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Tips for dealing with secondary school children

(11 Posts)
GingerPuddin Thu 11-Jun-15 21:13:18

I'm starting a new job as the school librarian in a secondary school in a couple of weeks. I've worked In librRies for years but at the university level. I've never dealt with this age group and im a bit nervous about it. The school is in a roughish area and I know a lot of the kids are from a poor back ground. Any tips or advice about working with this age group?

soundedbetterinmyhead Thu 11-Jun-15 21:22:25

I love working with teenagers - it sounds like I'm in a similar sort of school in a non-teaching role. Just some thoughts...

1) be genuinely interested in them, but don't ask them questions about where they have been or what they've been doing. This is what the police do and some children are immediately on the defensive when all you've asked is what they're up to at the weekend!

2) Be enthusiastic about your library and really listen to what they want in it

3) Don't gossip about them in the staffroom - they will find out and lose respect for you and lastly

4) give them the benefit of the doubt. Teenagers do really dozy stuff sometimes but can be back to sanity the next hour. You can afford to be nice to them - show them that it's OK to make mistakes.

Hope you enjoy it!

Ferguson Thu 11-Jun-15 22:53:33

I was a primary TA for ten years, then had two years in a tough comprehensive.

I was worried at first, and en-mass they seem a bit threatening, but they are still only KIDS, just bigger, louder and stronger.

Yes, I agree with all 'sounded's' advice; show them respect, but be strict when necessary. Some teenagers may not have had good primary experiences, and also may have problems at home, so can use some discreet TLC.

Haggisfish Thu 11-Jun-15 23:00:03

Definitely agree with be genuinely interested in them. Don't be afraid to talk to them about yourself, too. I have heard a response of 'mind your own business' when a student was making polite small talk with a teacher and asked them about their children. It made me quite sad.

GingerPuddin Fri 12-Jun-15 13:55:54

Thanks. Are there any good books about behaviour management strategies? Or dealing with teens?

teacher54321 Sat 13-Jun-15 08:35:01

There's a book called 'getting the buggers to behave' which someone gave me when I started my PGCE, can't remember if it was particularly useful but I've seen it recommended before. I currently teach prep but am starting a new job in sept where I'll be teaching 3-16 which I'm looking forward to as I miss the older ones!

Don't be timid, irrational or unpredictable. Teenagers like structure and like knowing where they are with someone. Don't be afraid to ask for support from pastoral staff of you need it.

Teenagers, even the naughty ones, are awesome smile

Chimchar Sat 13-Jun-15 08:45:04

It sounds like a lovely job!

I work with teens with behavioural difficulties.(yours shouldn't be as difficult)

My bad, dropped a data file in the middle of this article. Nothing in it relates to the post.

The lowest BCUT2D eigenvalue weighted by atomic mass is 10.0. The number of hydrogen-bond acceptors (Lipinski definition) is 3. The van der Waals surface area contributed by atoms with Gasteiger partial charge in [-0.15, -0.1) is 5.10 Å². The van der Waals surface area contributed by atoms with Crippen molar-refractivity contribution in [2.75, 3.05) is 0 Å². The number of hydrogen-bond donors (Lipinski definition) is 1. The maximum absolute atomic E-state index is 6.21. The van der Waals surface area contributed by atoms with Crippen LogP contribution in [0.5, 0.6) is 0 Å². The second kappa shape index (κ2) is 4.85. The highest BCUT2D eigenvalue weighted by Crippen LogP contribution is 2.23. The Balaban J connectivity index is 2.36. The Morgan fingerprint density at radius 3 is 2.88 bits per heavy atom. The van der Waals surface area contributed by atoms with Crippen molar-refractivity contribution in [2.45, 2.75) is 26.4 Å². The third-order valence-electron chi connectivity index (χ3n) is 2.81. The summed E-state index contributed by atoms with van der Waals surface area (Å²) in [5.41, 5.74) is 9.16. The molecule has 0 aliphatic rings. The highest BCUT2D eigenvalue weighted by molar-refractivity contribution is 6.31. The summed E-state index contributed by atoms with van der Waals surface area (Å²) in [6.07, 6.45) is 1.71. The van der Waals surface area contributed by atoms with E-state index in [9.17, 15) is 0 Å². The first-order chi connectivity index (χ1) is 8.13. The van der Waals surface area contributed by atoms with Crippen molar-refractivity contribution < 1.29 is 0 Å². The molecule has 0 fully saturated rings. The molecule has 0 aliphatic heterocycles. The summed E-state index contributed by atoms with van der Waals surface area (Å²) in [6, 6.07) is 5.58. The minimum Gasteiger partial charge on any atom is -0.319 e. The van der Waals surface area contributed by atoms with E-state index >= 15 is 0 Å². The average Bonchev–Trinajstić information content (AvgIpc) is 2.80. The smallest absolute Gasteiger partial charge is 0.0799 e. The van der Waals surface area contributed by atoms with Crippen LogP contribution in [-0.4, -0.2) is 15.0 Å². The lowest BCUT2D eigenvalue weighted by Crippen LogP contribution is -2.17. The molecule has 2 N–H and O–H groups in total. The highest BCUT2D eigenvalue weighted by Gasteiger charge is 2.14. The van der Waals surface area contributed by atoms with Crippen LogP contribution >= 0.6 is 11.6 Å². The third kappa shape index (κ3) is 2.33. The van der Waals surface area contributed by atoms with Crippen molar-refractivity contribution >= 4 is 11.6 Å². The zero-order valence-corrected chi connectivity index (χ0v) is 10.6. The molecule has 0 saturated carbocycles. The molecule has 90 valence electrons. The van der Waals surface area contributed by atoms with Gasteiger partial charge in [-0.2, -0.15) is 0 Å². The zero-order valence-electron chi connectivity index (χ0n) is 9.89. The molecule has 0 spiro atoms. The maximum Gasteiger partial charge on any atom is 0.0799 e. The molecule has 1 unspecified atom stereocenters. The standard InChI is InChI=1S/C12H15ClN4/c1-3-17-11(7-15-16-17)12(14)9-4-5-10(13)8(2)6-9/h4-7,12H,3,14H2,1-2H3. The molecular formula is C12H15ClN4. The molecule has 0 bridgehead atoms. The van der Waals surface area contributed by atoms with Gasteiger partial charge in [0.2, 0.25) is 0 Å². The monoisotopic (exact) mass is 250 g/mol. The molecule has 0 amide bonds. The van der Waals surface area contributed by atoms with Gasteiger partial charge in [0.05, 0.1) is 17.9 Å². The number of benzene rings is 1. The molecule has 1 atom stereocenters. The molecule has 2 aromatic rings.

One thing we as staff say is 'always be the adult' and always offer a get out without the kid having to lose face.

Its about wording things carefully...so instead of saying 'if you don't put that book back now, there will be trouble!'
say 'it would be great if you could pop that book back over there for me...thanks so much'

that kind of thing.

Include them. Ask them what they like about the library, and what they don't. Ask them about what they like to read, or what hobbies they have and get in a few specialist magazines...motorbikes, climbing, fashion, gaming ones etc.

Do what you can to encourage an interest in books in general...my ds school has a lunchtime club where the kids get sweets for sitting in the library chatting about what they like about a certain book cover, or writing a haiku and that kind of thing. Many of the kids in my school have never been read to, and have very low self esteem, especially with regards to their reading.

good luck!

MrsUltracrepidarian Sat 13-Jun-15 16:54:26

Get them to do small, quick, effortless jobs (ie , please could you push that book in for me grin) then thank them for it - it will make them respect the library more if they have helped out, and they love praise as long as simple thanks and not over the top - you will soon build up a team of enthusiastic helpers, and word will spread so they become themselves the policemen of the library, making your job easier.
(Have not worked in a library, but as a supply teacher this technique makes my job vastly easier each time I see those pupils again!)
If they do something daft one day, once they have been sanctioned, it is finished, not carried over to the next day. Always resolve anything on the same day.

StrumpersPlunkett Sat 13-Jun-15 17:42:19

Can o just say I have nothing to do with teenagers yet. My boys are younger however you all sound brilliant I i would love it if they came into contact with you all as they negotiate their path to adulthood.

Haggisfish Sat 13-Jun-15 18:20:22

Give them choices rather than demands. So 'would you like to leave the library now or in five minutes?' Are you going to leave now or shall I call the duty supervisor? This is worst case scenario, obviously. I love teaching teenagers and find they generally treat support staff with respect and good manners. Lots of hhem like creative writing and we have an ace reading group.

BoffinMum Tue 16-Jun-15 20:24:49

If the books start getting nicked that can actually be a good sign, as you have managed to promote reading, so perhaps allow for 'wastage'.

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